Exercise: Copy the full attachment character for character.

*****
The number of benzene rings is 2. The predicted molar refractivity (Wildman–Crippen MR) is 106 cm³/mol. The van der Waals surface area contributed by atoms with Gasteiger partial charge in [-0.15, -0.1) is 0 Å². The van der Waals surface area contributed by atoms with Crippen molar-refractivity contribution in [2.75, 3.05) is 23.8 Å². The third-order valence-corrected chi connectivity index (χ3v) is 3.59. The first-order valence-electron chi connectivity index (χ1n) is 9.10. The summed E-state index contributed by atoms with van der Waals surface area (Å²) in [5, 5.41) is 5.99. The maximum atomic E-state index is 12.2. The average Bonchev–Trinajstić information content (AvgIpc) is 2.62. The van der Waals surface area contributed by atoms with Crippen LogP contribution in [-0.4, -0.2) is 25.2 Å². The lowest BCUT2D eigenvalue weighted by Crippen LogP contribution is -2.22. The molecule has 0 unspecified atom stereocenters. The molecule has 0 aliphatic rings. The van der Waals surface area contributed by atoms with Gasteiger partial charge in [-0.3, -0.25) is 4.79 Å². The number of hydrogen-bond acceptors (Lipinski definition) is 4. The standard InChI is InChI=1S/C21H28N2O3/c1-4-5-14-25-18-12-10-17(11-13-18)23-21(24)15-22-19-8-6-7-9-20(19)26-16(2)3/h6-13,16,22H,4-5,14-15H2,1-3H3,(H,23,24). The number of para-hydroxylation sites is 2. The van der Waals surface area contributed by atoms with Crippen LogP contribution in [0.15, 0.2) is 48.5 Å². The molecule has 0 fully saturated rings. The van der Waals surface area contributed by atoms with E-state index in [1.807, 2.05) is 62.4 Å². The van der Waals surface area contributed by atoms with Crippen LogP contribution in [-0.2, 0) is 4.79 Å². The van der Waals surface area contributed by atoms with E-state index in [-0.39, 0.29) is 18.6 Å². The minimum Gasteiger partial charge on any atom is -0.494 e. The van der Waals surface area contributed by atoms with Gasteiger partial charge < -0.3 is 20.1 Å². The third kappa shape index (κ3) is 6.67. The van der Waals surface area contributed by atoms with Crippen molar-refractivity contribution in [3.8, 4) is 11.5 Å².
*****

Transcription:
The number of benzene rings is 2. The predicted molar refractivity (Wildman–Crippen MR) is 106 cm³/mol. The van der Waals surface area contributed by atoms with Gasteiger partial charge in [-0.15, -0.1) is 0 Å². The van der Waals surface area contributed by atoms with Crippen molar-refractivity contribution in [2.75, 3.05) is 23.8 Å². The third-order valence-corrected chi connectivity index (χ3v) is 3.59. The first-order valence-electron chi connectivity index (χ1n) is 9.10. The summed E-state index contributed by atoms with van der Waals surface area (Å²) in [5, 5.41) is 5.99. The maximum atomic E-state index is 12.2. The average Bonchev–Trinajstić information content (AvgIpc) is 2.62. The van der Waals surface area contributed by atoms with Crippen LogP contribution in [-0.4, -0.2) is 25.2 Å². The lowest BCUT2D eigenvalue weighted by Crippen LogP contribution is -2.22. The molecule has 0 unspecified atom stereocenters. The molecule has 0 aliphatic rings. The van der Waals surface area contributed by atoms with Gasteiger partial charge in [-0.3, -0.25) is 4.79 Å². The number of hydrogen-bond acceptors (Lipinski definition) is 4. The standard InChI is InChI=1S/C21H28N2O3/c1-4-5-14-25-18-12-10-17(11-13-18)23-21(24)15-22-19-8-6-7-9-20(19)26-16(2)3/h6-13,16,22H,4-5,14-15H2,1-3H3,(H,23,24). The number of para-hydroxylation sites is 2. The van der Waals surface area contributed by atoms with Crippen LogP contribution in [0.15, 0.2) is 48.5 Å². The molecule has 0 fully saturated rings. The van der Waals surface area contributed by atoms with E-state index in [1.807, 2.05) is 62.4 Å². The van der Waals surface area contributed by atoms with Crippen LogP contribution in [-0.2, 0) is 4.79 Å². The van der Waals surface area contributed by atoms with E-state index in [-0.39, 0.29) is 18.6 Å². The minimum Gasteiger partial charge on any atom is -0.494 e. The van der Waals surface area contributed by atoms with Gasteiger partial charge < -0.3 is 20.1 Å². The third kappa shape index (κ3) is 6.67. The van der Waals surface area contributed by atoms with Crippen molar-refractivity contribution in [3.8, 4) is 11.5 Å².